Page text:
Can astronauts see stars from the space station?

Can astronauts see stars from the space station?
Stars and the limb of Earth seen in the background of the International Space Station on July 29, 2017. Credit: NASA/Jack Fischer.

I've often been asked the question, "Can the astronauts on the Space Station see the stars?" Astronaut Jack Fischer provides an unequivocal answer of "yes!" with a recent post on Twitter of a timelapse he took from the ISS. Fischer captured the arc of the Milky Way in all its glory, saying it "paints the heavens in a thick coat of awesome-sauce!"

But, you might be saying, "how can this be? I thought the on the Moon couldn't see any stars, so how can anyone see stars in space?"

It is a common misconception that the Apollo astronauts didn't see any stars. While stars don't show up in the pictures from the Apollo missions, that's because the camera exposures were set to allow for good images of the bright sunlit lunar surface, which included astronauts in bright white space suits and shiny spacecraft. Apollo astronauts reported they could see the brighter stars if they stood in the shadow of the Lunar Module, and also they saw stars while orbiting the far side of the Moon. Al Worden from Apollo 15 has said the sky was "awash with stars" in the view from the far side of the Moon that was not in daylight.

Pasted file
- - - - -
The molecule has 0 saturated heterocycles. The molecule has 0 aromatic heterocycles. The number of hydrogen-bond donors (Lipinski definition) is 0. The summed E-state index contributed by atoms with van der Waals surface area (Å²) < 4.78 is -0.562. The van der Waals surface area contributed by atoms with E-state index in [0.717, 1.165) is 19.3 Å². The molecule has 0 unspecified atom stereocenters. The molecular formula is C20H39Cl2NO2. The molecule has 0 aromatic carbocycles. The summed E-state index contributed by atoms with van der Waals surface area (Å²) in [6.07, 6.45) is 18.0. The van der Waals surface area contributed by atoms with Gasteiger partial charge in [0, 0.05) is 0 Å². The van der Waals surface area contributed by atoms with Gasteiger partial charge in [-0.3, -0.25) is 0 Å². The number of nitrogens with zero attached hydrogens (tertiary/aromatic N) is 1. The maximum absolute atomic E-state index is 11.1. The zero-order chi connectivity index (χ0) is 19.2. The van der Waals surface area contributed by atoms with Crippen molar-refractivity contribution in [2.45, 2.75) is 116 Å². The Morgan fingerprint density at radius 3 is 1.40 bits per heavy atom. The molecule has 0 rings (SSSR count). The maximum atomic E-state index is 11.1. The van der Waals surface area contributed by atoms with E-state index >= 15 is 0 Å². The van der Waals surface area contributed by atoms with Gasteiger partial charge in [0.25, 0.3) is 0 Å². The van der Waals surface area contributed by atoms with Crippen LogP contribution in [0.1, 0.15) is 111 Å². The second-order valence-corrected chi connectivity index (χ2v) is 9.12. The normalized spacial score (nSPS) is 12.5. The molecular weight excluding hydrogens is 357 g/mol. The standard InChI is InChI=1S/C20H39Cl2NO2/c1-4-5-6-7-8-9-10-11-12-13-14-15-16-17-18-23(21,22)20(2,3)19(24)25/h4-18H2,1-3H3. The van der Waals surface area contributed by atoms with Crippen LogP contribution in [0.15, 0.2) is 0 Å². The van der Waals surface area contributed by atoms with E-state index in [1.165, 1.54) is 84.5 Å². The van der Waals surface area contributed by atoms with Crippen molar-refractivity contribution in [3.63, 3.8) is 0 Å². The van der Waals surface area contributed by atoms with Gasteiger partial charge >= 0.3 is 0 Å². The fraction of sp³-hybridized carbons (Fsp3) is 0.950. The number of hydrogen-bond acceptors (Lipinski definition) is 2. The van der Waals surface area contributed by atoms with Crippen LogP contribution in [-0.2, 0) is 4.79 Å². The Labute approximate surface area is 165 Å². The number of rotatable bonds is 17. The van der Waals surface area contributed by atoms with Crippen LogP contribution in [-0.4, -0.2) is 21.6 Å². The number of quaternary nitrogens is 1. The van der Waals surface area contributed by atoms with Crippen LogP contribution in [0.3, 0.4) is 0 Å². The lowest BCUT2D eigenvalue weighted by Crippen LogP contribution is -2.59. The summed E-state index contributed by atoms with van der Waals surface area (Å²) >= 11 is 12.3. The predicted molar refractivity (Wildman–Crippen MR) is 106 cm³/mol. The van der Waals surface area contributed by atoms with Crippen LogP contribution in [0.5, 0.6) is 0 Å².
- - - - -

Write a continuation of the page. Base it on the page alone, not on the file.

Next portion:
Just like stargazers on Earth need dark skies to see stars, so too when you're in space.

Can astronauts see stars from the space station?
John W. Young on the Moon during Apollo 16 mission. Charles M. Duke Jr. took this picture. The LM Orion is on the left. April 21, 1972. Credit: NASA

The cool thing about being in the ISS is that astronauts experience nighttime 16 times a day (in 45 minute intervals) as they orbit the Earth every 90 minutes, and can have extremely dark skies when they are on the "dark" side of Earth.

For stars to show up in any image, its all about the exposure settings. For example, if you are outside (on Earth) on a dark night and can see thousands of stars, if you just take your camera or phone camera and snap a quick picture, you'll just get a darkness. Earth-bound astrophotographers need long-exposure shots to capture the Milky Way. Same is true with ISS astronauts: if they take long-exposure shots, they can get stunning images.

Can astronauts see stars from the space station?
This long exposure image of the night sky over Earth was taken on August 9, 2015 by a member of the Expedition 44 crew on board the International Space Station. Credit: NASA

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Source: Universe Today
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